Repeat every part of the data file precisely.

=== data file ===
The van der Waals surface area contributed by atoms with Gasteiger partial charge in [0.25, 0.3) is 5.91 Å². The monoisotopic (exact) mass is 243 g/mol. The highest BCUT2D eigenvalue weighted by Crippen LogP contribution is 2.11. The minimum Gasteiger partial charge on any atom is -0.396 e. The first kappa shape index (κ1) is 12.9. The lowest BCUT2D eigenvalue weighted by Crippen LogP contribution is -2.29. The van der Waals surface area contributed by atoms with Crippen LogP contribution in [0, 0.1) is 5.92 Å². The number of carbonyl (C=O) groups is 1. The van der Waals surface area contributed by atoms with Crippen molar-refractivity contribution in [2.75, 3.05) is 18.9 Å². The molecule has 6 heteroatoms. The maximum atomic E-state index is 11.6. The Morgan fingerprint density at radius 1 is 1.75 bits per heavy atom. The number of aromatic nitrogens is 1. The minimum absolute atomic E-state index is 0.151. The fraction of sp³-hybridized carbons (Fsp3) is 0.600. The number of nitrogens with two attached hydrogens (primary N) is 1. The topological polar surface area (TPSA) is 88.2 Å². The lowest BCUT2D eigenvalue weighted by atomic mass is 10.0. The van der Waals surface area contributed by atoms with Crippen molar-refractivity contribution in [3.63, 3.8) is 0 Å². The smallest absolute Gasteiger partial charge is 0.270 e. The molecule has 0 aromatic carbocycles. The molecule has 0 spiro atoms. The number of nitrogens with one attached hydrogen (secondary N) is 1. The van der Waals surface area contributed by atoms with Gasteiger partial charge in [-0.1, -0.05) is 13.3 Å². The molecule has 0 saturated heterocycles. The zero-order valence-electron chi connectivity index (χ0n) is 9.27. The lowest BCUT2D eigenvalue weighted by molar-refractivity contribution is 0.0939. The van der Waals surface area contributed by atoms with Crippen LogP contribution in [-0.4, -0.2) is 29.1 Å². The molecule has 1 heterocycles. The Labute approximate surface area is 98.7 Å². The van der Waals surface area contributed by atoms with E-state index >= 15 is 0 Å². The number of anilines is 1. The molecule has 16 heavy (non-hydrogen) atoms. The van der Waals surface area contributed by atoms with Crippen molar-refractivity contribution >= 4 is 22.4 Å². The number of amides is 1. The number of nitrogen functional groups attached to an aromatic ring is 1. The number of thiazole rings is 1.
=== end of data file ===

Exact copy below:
The van der Waals surface area contributed by atoms with Gasteiger partial charge in [0.25, 0.3) is 5.91 Å². The monoisotopic (exact) mass is 243 g/mol. The highest BCUT2D eigenvalue weighted by Crippen LogP contribution is 2.11. The minimum Gasteiger partial charge on any atom is -0.396 e. The first kappa shape index (κ1) is 12.9. The lowest BCUT2D eigenvalue weighted by Crippen LogP contribution is -2.29. The van der Waals surface area contributed by atoms with Crippen LogP contribution in [0, 0.1) is 5.92 Å². The number of carbonyl (C=O) groups is 1. The van der Waals surface area contributed by atoms with Crippen molar-refractivity contribution in [2.75, 3.05) is 18.9 Å². The molecule has 6 heteroatoms. The maximum atomic E-state index is 11.6. The Morgan fingerprint density at radius 1 is 1.75 bits per heavy atom. The number of aromatic nitrogens is 1. The minimum absolute atomic E-state index is 0.151. The fraction of sp³-hybridized carbons (Fsp3) is 0.600. The number of nitrogens with two attached hydrogens (primary N) is 1. The topological polar surface area (TPSA) is 88.2 Å². The lowest BCUT2D eigenvalue weighted by atomic mass is 10.0. The van der Waals surface area contributed by atoms with Crippen molar-refractivity contribution in [3.63, 3.8) is 0 Å². The smallest absolute Gasteiger partial charge is 0.270 e. The molecule has 0 aromatic carbocycles. The molecule has 0 spiro atoms. The number of nitrogens with one attached hydrogen (secondary N) is 1. The van der Waals surface area contributed by atoms with Gasteiger partial charge in [-0.1, -0.05) is 13.3 Å². The molecule has 0 saturated heterocycles. The zero-order valence-electron chi connectivity index (χ0n) is 9.27. The lowest BCUT2D eigenvalue weighted by molar-refractivity contribution is 0.0939. The van der Waals surface area contributed by atoms with Crippen LogP contribution in [-0.4, -0.2) is 29.1 Å². The molecule has 1 heterocycles. The Labute approximate surface area is 98.7 Å². The van der Waals surface area contributed by atoms with E-state index >= 15 is 0 Å². The number of anilines is 1. The molecule has 16 heavy (non-hydrogen) atoms. The van der Waals surface area contributed by atoms with Crippen molar-refractivity contribution >= 4 is 22.4 Å². The number of amides is 1. The number of nitrogen functional groups attached to an aromatic ring is 1. The number of thiazole rings is 1.